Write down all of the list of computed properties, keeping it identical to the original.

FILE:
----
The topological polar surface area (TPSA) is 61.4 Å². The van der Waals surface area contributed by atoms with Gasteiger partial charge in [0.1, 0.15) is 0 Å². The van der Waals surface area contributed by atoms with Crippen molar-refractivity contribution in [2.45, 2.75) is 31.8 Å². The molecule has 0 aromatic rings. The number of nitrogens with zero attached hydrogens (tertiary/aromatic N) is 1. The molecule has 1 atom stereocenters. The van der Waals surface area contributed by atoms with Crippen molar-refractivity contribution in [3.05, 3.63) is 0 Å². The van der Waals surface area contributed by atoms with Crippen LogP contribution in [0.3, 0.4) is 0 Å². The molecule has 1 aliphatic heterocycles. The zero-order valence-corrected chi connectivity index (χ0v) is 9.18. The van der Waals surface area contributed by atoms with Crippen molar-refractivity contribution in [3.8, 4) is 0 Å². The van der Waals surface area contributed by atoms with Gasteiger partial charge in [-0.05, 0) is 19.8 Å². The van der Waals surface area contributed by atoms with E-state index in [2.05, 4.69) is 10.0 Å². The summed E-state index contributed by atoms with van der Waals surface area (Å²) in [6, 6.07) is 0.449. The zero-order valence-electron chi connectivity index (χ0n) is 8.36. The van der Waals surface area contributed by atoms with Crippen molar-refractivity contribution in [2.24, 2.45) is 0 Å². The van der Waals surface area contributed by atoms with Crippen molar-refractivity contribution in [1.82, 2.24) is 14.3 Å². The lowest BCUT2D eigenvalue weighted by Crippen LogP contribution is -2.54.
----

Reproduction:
The topological polar surface area (TPSA) is 61.4 Å². The van der Waals surface area contributed by atoms with Gasteiger partial charge in [0.1, 0.15) is 0 Å². The van der Waals surface area contributed by atoms with Crippen molar-refractivity contribution in [2.45, 2.75) is 31.8 Å². The molecule has 0 aromatic rings. The number of nitrogens with zero attached hydrogens (tertiary/aromatic N) is 1. The molecule has 1 atom stereocenters. The van der Waals surface area contributed by atoms with Crippen molar-refractivity contribution in [3.05, 3.63) is 0 Å². The van der Waals surface area contributed by atoms with Crippen LogP contribution in [0.3, 0.4) is 0 Å². The molecule has 1 aliphatic heterocycles. The zero-order valence-corrected chi connectivity index (χ0v) is 9.18. The van der Waals surface area contributed by atoms with Crippen molar-refractivity contribution in [3.8, 4) is 0 Å². The van der Waals surface area contributed by atoms with Gasteiger partial charge in [-0.05, 0) is 19.8 Å². The van der Waals surface area contributed by atoms with E-state index in [2.05, 4.69) is 10.0 Å². The summed E-state index contributed by atoms with van der Waals surface area (Å²) in [6, 6.07) is 0.449. The zero-order valence-electron chi connectivity index (χ0n) is 8.36. The van der Waals surface area contributed by atoms with Crippen molar-refractivity contribution in [2.24, 2.45) is 0 Å². The van der Waals surface area contributed by atoms with Crippen molar-refractivity contribution in [1.82, 2.24) is 14.3 Å². The lowest BCUT2D eigenvalue weighted by Crippen LogP contribution is -2.54.